Sky’s Cycling Dilemma

NEWS ANALYSIS — Chris Froome, racing for the $40 million Team Sky professional cycling team sponsored by the British satellite pay-TV operator, May 27 won his third straight Grand Tour stage race, finishing first overall in the Giro d’Italia (Tour of Italy) that began in Jerusalem and ended three weeks later in Rome.

For Froome, who has won four Tour de France races, in addition to last year’s Vuelta a España (Tour of Spain), victory came May 25 after a jaw-dropping win into Bardonecchia that saw the South African-born rider erase a seemingly insurmountable three-minute, 21-second deficit in the overall standings to take the lead for good.

The win brought back bad memories of American Floyd Landis’ similar performance in 2006 when he overcame a significant time gap to vanquish his Tour de France rivals on the next-to-last stage.

Landis was eventually stripped of the win after testing positive for performance-enhancing drugs — leading to a chain of events that would ultimately bring down his former teammate Lance Armstrong on similar charges.

Froome and Team Sky are supposed to be different than Armstrong’s heavy-handed squads of the early 2000s that pushed systematic doping to the extreme.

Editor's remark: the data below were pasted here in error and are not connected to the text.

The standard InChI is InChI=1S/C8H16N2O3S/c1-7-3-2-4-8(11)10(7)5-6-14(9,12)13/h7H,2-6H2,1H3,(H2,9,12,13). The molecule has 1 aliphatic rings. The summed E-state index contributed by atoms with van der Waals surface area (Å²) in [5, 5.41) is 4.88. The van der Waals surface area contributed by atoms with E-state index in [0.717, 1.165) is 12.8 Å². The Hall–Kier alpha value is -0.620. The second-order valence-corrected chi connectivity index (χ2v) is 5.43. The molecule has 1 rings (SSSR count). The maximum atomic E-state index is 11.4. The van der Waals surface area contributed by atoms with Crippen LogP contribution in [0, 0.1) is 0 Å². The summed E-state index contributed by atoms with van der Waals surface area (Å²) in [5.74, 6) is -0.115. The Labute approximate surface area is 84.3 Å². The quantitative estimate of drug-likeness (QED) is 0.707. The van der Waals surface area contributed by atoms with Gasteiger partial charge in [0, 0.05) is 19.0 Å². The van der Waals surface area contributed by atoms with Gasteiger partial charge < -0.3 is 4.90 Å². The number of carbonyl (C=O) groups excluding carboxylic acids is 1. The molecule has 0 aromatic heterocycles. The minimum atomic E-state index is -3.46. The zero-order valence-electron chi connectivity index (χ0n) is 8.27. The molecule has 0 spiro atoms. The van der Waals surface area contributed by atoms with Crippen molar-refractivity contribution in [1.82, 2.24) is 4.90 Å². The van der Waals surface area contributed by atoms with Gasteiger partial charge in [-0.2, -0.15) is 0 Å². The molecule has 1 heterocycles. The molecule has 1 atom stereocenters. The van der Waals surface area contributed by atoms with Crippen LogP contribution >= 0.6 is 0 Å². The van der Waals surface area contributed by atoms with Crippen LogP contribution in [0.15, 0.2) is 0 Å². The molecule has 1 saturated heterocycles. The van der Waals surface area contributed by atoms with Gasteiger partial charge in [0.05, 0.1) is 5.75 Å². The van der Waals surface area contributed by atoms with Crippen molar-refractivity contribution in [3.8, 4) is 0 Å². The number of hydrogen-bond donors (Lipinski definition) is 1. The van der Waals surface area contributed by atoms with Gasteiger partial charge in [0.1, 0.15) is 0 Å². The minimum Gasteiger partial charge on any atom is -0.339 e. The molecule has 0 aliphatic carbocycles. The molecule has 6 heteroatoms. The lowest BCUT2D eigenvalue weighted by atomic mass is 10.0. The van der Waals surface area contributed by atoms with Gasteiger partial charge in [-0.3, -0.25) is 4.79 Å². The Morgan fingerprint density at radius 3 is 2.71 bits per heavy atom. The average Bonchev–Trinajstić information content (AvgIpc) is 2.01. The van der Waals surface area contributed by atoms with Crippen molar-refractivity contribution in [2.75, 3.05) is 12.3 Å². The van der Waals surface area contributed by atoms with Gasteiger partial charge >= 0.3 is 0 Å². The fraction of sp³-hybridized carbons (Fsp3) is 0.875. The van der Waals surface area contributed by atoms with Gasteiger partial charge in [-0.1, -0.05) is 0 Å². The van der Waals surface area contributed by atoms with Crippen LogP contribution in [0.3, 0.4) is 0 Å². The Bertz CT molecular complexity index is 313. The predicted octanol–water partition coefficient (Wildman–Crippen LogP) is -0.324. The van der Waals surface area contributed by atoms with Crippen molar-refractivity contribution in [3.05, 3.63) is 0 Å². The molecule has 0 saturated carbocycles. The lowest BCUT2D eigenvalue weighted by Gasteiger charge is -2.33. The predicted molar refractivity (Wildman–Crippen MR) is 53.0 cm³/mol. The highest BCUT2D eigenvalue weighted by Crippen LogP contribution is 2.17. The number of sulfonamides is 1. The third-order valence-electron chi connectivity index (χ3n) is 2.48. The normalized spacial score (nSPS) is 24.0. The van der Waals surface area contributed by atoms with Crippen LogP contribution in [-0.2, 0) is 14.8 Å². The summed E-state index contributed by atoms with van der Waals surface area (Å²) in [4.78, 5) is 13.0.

Founded in 2010, Team Sky has dominated professional and Olympic track cycling with a mandate of clean racing. It is a bragging right of sorts for corporate parent Sky, which eyes the team’s “inspiration and participation” as grounds for its massive marketing spend.

But it remains to be seen how much longer Sky — which has first-run distribution deals with major Hollywood studios, direct-access to Netflix and includes DVDs with electronic sellthrough purchases on the Sky Store platform — will support the team financially at it sits in the merger crosshairs of The Walt Disney Co., 21st Century Fox (which owns 39% of Sky), and Comcast.

And money is hardly the issue.

Team Sky’s dominance has produced increasing naysayers, who contend its results are due to exploiting loopholes within doping rules.

Indeed, Froome, a well-documented asthmatic, often uses inhalers during competition. But apparent misuse of inhalers contributed to Froome testing positive for illegally high levels of an asthma drug during last year’s Vuelta.

The case is under review by cycling’s governing body. Should Froome be found guilty, he would be suspended and stripped of the Vuelta win, and likely the Giro as well.

Without its marque rider, Sky would probably drop its sponsorship.

But in the meantime, Froome keeps racing. As does Team Sky, whose Columbian rider Bernal Gomez recently won the Tour of California.

“My conscience is clear,” said Froome in Rome.

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